Research cont.

Updated: Oct 25, 2019

Throughout my research I made notes of various pieces, practitioners and other bits and bobs which I thought noteworthy. These links then lead onto other areas of more focused discovery, which I've made note of on this blog page.


Transforming Type by Barbara Brownie:

  • Sort of unrelated to typography but an intriguing video of Brownie talking about designing for space ventures. (Clothing etc.)


  • That video of Metamorphosis in Fluid Typography.


  • Led onto this video regarding Pragnanz, one of the Gestalt Principles.


  • Another video mentioned was this Buchstabengewitter by Ingo Italic, in which "Each letter is animated and morphed in vvvv. I tried to push the limits of a readable animated glyph. Each letter can be morphed into any glyph of the alphabet".


And below, a video by Maxim Ivanov and two by FMK7 respectively. Both were mentioned in the book as examples of fluid typography. Both, truly technically incredible:





A number of web links were mentioned by Brownie also. I've listed these below:



Colleen Ellis:

  1. Firstly, how it was initially conceived? Something randomly came to her or it was through being out and about? A eureka moment etc.

  2. What the rest of her practice is like? (Can't seem to find much info online).

  3. Advice for students and more specifically a student interested in building a career in experimental design? Studios or freelance...



The 3D Type Book by FL@33:

I sourced a lot of inspiration from this book and I've noted down here all the various videos I came across after scouring the web for more information on some of the practitioners:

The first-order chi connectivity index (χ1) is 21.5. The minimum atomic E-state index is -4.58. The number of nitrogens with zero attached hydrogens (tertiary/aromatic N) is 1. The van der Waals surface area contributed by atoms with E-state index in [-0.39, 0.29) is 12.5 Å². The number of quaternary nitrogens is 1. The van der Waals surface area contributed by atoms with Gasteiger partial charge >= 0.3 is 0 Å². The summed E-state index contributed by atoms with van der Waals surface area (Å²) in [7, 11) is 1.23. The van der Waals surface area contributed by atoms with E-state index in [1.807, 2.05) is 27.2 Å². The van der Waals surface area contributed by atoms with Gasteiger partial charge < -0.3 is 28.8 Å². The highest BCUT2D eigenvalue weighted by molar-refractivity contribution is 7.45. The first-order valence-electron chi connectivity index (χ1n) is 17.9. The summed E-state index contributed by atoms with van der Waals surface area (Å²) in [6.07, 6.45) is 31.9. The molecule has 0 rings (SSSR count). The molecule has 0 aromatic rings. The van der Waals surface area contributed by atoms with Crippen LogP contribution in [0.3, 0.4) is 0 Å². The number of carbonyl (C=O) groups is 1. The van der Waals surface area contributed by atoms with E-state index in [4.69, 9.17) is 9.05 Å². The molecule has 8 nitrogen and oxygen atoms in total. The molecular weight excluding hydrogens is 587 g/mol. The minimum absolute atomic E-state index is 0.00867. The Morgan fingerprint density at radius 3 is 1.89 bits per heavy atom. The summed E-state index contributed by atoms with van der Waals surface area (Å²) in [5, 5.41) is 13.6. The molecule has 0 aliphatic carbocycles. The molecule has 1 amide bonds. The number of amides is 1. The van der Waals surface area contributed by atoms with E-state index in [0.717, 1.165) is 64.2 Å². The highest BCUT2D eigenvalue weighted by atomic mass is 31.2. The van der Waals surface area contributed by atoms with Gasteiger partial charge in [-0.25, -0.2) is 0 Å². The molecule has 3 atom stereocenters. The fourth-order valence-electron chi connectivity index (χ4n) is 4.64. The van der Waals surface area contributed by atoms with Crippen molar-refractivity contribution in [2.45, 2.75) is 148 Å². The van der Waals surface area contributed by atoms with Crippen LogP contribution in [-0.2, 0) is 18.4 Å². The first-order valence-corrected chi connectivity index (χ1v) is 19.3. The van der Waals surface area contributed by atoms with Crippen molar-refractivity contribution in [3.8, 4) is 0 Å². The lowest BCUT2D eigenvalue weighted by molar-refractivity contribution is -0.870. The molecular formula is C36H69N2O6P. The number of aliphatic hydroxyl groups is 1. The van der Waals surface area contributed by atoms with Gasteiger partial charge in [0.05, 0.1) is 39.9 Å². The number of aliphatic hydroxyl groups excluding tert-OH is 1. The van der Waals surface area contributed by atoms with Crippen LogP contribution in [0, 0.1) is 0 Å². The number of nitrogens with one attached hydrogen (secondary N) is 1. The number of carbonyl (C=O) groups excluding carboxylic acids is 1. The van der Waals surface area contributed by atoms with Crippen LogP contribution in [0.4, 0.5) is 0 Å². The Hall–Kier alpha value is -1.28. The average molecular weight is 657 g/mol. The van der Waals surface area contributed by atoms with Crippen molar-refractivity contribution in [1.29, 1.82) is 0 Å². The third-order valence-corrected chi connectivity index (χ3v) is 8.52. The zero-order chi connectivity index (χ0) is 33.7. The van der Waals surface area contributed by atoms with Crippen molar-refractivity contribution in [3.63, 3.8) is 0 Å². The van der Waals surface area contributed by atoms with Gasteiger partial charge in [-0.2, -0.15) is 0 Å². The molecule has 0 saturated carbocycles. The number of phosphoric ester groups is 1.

Marion Bataille:

Who made the genius book, ABC3D. A truly incredible publication that I saw whilst at school. I found more of her recent work:

As well as the original video of ABC3D here:



  • Her work is truly mesmerising


Andrew Byrom:

Through The 3D Type Book, I also discovered Andrew Byrom who creates experimental type designs (mentioned in previous posts). I was really curious to know more about his approach to design, and I read much more about it through various blog posts which feature interviews:

(I enjoyed this section taken from the interview linked above, in which talks about how it all started).

"As a student studying typography at the university of east london I developed an interest in finding typographic forms in everyday objects. I’d study things like band aids, road markings drinking straws etc. and find inspiration for digital fonts. at that time I would bring these new forms back to traditional ‘flat’ typeface design. I still always produce a 2D version of my designs – but over the years I’ve started to view the physical objects as the end result"
"The initial breakthrough came when I designed a typeface based a simple chair in my office – almost twenty years ago. after generating the digital font I decided to actually contract the design back into real furniture. I collaborated with a welder and we constructed twenty-six full-size tables and chairs that represented each letter of the alphabet. this project opened up a new area for me that felt unique at that time."

I watched, also, a couple of TED talks. They're basically the same but I'll post both anyway...